BACKGROUND: Little is known about the kinetics of T-cell subsets in lung transplant recipients (LTR) and their association with the occurrence of opportunistic infections (OI). OBJECTIVES: To analyze the kinetics of T-lymphocyte subsets in LTR and the association between nadir CD4 T-cell count and viral infections after transplantation. STUDY DESIGN: Serial measurements of peripheral blood CD4 and CD8 T-cell counts obtained during the first year post-transplantation from 83 consecutive LTR and their correlation with both viral OI and community-acquired infections post-transplantation were retrospectively analyzed. RESULTS: LTR with a nadir CD4 T-cell count <200 cells/μl had consistently lower CD4 and CD8 T-cell counts than LTR with a nadir CD4 T-cell count >200 cells/μl (p<0.001). In LTR with a nadir CD4 T-cell count <200 cells/μl, the cumulative incidence of viral infections detected in peripheral blood and in bronchoalveolar lavage (BAL) samples was higher than in LTR with a nadir CD4 T-cell count >200 cells/μl (p=0.0012 and p=0.0058, respectively). A nadir CD4 T-cell count <200 cells/μl within the first three months post-transplantation predicted a higher frequency of viral infectious episodes in BAL samples within the subsequent six month period (p=0.0066). CONCLUSIONS: Stratification of patients according to nadir CD4 T-cell count may represent a new and simple approach for early identification of patients at risk for subsequent virus infections.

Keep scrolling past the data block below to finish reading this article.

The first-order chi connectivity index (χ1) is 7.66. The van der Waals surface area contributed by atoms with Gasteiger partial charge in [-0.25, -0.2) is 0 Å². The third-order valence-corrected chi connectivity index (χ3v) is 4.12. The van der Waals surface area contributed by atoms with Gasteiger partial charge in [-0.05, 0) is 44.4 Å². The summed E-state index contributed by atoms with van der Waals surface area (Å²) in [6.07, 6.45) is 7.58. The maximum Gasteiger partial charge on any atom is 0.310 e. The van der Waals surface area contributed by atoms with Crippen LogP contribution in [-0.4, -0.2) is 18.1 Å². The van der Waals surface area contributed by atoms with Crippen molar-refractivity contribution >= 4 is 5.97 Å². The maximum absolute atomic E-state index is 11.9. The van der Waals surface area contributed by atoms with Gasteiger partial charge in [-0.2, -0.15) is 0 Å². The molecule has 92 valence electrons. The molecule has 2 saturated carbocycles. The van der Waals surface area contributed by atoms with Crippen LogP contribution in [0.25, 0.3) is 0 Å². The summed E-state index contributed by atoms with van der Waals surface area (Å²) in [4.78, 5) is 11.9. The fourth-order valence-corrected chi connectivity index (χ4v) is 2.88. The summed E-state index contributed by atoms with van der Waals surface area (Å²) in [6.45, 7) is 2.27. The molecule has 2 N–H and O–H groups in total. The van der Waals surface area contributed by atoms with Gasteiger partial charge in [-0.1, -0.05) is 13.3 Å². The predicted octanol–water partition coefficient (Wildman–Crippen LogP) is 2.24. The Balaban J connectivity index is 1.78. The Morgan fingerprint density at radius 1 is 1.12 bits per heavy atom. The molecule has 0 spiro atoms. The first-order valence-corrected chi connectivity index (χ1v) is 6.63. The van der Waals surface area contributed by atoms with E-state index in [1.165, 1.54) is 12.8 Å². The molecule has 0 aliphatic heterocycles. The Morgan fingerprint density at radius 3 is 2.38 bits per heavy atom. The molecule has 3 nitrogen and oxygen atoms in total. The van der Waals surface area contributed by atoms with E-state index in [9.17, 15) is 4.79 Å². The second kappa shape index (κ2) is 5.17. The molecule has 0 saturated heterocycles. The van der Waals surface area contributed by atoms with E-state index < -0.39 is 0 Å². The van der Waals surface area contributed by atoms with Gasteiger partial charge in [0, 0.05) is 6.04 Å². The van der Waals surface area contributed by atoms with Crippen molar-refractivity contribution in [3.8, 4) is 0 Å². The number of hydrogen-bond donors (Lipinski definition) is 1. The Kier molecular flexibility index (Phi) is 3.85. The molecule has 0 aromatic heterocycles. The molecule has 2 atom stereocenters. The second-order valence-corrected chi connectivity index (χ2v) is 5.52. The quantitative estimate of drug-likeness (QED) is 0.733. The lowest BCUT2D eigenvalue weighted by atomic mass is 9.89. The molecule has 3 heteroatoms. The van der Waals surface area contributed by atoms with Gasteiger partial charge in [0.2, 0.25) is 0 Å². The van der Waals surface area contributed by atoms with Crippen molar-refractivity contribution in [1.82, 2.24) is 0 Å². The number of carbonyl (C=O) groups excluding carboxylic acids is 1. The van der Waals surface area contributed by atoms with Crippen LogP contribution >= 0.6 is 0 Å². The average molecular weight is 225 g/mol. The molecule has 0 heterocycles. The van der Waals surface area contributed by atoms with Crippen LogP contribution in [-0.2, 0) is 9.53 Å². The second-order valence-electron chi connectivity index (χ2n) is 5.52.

T-lymphocyte subsets in lung transplant recipients: Association between nadir CD4 T-cell count and viral infections after transplantation

MELONI, FEDERICA;BALDANTI, FAUSTO
2015

Abstract

BACKGROUND: Little is known about the kinetics of T-cell subsets in lung transplant recipients (LTR) and their association with the occurrence of opportunistic infections (OI). OBJECTIVES: To analyze the kinetics of T-lymphocyte subsets in LTR and the association between nadir CD4 T-cell count and viral infections after transplantation. STUDY DESIGN: Serial measurements of peripheral blood CD4 and CD8 T-cell counts obtained during the first year post-transplantation from 83 consecutive LTR and their correlation with both viral OI and community-acquired infections post-transplantation were retrospectively analyzed. RESULTS: LTR with a nadir CD4 T-cell count <200 cells/μl had consistently lower CD4 and CD8 T-cell counts than LTR with a nadir CD4 T-cell count >200 cells/μl (p<0.001). In LTR with a nadir CD4 T-cell count <200 cells/μl, the cumulative incidence of viral infections detected in peripheral blood and in bronchoalveolar lavage (BAL) samples was higher than in LTR with a nadir CD4 T-cell count >200 cells/μl (p=0.0012 and p=0.0058, respectively). A nadir CD4 T-cell count <200 cells/μl within the first three months post-transplantation predicted a higher frequency of viral infectious episodes in BAL samples within the subsequent six month period (p=0.0066). CONCLUSIONS: Stratification of patients according to nadir CD4 T-cell count may represent a new and simple approach for early identification of patients at risk for subsequent virus infections.
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Utilizza questo identificativo per citare o creare un link a questo documento: https://hdl.handle.net/11577/3510644
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